House Judiciary Committee Chairman Lamar Smith (R-Texas) and Senate Judiciary Committee ranking member Chuck Grassley (R-Iowa) were reacting to an Aug. 3 announcement from the Department of Homeland Security, which outlined how DHS will accept applications for deferred deportation action.

That announcement said illegal immigrants will be able to apply for deferred action and U.S. work authorization if they can show they are in or have been in school, or have any military service. DHS is setting up these guidelines in anticipation of implementing the policy starting Aug. 15.

But in a Monday letter to DHS Secretary Janet Napolitano, Smith and Grassley said there do not appear to be any anti-fraud provisions in place. ...

Their letter cited immigration fraud in a program that granted amnesty to Special Agricultural Workers, the so-called SAW program. They said this program led to significant fraud, as about two-thirds of those amnesty applications were fraudulent.
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Immigration abroad – India
'Presence of outsiders in NE an issue'
Josy Joseph
The Times of India, 14 August 2012

Even as the repercussions of anti-migrant violence in lower Assam are being felt far beyond the state's borders, another Congress chief minister from the northeast has expressed concern over illegal immigration from Bangladesh.

Meghalaya chief minister Mukul Sangma said there was a need for a more holistic effort to address the issue of outsiders in the northeast. He called for a new mechanism for identifying illegal immigrants and a robust border management system. ...

The issue of illegal immigrants and presence of Indians from other parts in north-east are issues not just limited to Assam, but was a concern for other states too, he said.
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Immigration abroad – crime, repatriation, USA
Rep. Ted Poe Sounds Alarm After Murders by Illegals Who Were Blocked From Deportation by Home Countries
Jason Howerton
The Blaze, 14 August 2012

Due to a very questionable U.S. policy, thousands of criminal aliens from countries like Pakistan, Cuba, Mexico, China and Vietnam remain free to commit additional crimes because their home nations won't take them back, Fox News reports.

Based on a 2001 Supreme Court decision, U.S. immigration officials are only allowed to hold someone for six months after their incarceration. If the immigrant's home country refuses to take back their national, the U.S. is required to let them walk – no matter what crime they have committed.

While some lawmakers are attempting to correct the problem by punishing nations that won't take back their own criminals, the Obama administration and several Democrats in Congress are blocking punitive legislation, advocating that the State Department handle the issue through diplomatic measures.

Rep. Ted Poe (R-Texas) wants to change the law to include the withholding of visas to countries that refuse to take back their nationals. ...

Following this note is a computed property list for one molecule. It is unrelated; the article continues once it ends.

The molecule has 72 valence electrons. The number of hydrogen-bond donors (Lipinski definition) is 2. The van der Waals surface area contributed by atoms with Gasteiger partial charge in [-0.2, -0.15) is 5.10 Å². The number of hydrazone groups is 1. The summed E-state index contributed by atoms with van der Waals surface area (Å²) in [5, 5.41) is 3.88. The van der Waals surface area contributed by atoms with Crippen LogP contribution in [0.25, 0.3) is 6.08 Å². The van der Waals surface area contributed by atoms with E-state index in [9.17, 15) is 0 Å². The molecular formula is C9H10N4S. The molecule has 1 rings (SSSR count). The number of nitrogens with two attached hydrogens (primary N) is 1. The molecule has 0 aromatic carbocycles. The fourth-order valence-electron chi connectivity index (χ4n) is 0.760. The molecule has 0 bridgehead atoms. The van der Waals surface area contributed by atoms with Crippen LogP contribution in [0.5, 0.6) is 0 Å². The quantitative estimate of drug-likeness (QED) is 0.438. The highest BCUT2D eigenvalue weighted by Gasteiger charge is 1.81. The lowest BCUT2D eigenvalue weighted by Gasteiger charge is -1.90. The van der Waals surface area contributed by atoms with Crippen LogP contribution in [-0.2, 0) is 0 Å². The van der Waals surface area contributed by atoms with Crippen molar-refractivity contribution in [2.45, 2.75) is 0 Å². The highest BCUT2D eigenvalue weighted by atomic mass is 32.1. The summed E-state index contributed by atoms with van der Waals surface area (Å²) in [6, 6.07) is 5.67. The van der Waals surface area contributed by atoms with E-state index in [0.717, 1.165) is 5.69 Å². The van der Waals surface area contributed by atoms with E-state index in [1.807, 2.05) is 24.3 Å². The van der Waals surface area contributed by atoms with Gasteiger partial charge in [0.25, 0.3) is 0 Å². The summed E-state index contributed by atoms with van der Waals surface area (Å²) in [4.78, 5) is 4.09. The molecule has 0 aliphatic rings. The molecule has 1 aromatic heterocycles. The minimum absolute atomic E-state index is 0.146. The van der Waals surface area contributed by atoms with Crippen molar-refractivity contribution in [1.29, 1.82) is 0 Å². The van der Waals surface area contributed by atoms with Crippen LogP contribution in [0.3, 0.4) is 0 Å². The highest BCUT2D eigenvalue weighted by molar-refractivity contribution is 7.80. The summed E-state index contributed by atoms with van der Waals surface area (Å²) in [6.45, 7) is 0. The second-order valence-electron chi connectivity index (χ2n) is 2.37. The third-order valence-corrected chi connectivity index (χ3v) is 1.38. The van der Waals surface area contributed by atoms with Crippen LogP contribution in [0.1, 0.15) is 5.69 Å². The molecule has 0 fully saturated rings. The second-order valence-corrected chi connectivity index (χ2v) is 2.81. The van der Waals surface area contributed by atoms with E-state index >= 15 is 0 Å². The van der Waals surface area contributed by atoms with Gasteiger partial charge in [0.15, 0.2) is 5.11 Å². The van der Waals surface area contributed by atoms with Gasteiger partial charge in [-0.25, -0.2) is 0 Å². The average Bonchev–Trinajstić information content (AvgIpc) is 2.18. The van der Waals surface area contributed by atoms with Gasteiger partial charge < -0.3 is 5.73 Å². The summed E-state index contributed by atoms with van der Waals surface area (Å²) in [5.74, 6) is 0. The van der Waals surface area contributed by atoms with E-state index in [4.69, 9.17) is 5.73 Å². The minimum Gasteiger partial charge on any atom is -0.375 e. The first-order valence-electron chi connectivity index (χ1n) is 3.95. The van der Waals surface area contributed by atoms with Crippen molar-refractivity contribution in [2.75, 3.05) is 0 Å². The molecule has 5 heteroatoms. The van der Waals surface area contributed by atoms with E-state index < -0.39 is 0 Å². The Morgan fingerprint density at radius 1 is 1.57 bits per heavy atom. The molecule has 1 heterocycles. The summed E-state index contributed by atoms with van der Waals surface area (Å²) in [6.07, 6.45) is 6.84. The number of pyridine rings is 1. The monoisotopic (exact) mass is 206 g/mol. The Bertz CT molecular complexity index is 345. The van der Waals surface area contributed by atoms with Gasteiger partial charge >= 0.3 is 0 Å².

More than 50,000 criminal illegal aliens ordered deported remain in the U.S.
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Immigration abroad – France
France declares war on illegal migrants: Riot police smash camps and hundreds rounded up for deportation as Socialists take on gipsies
Peter Allen
Daily Mail, 10 August 2012

French police were yesterday breaking up gipsy camps and deporting illegal immigrants found in them.

Dozens of officers in riot gear descended on a settlement near Lille shortly after dawn to oversee the evacuation of some 200 Roma living in mobile homes.

One hundred people were evicted from a site in Lyon, with similar round-ups happening in other major cities including Marseille. Caravans and huts were destroyed in the Belleville area of central Paris on Wednesday, making another 100 people homeless.

'Many of those evicted will be flown home to Romania,' said an interior ministry source, who insisted the deportations were aimed at ridding France of 'illegal' communities. ...

The policy being pursued by France's socialist government was formulated by former conservative president Nicolas Sarkozy, who was frequently accused of pandering to the far right.

His government linked Roma camps with crime, suggesting that many of the thieves and muggers operating in big cities were homeless Romanians.

Many expected the more liberal socialists to show a more relaxed attitude toward immigrants, especially those from European Union member states. But Manuel Valls, the new interior minister, said the camps were a 'challenge' to 'people living together'.

He insisted the police would uphold all court orders aimed at dismantling them.

Neighbours of the camps often complained about noise and anti-social behaviour, as well as serious crimes, said Mr Valls.
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Immigration abroad – India
Indian gov't places army on alert amid ethnic riots
Asia News Network / The Statesman, 9 August 2012

The Indian government has placed its army on alert to deal with the escalating ethnic riots in the northeast state Assam. ...

The government has already agreed to the request of the Assam government and ordered a probe by the Central Bureau of Investigation (CBI) into the month-long violence between native Bodos and Bengali-speaking Muslims that has claimed 77 lives. ...

The lone Bodo MP, S K Bwiswmuthiary, shared the opinion of various opposition MPs, including Tatagatha Sathpathy of the Biju Janata Dal, that the illegal immigration from Bangladesh could force Assam to give away some of its parts as "Bangladesh-occupied Assam".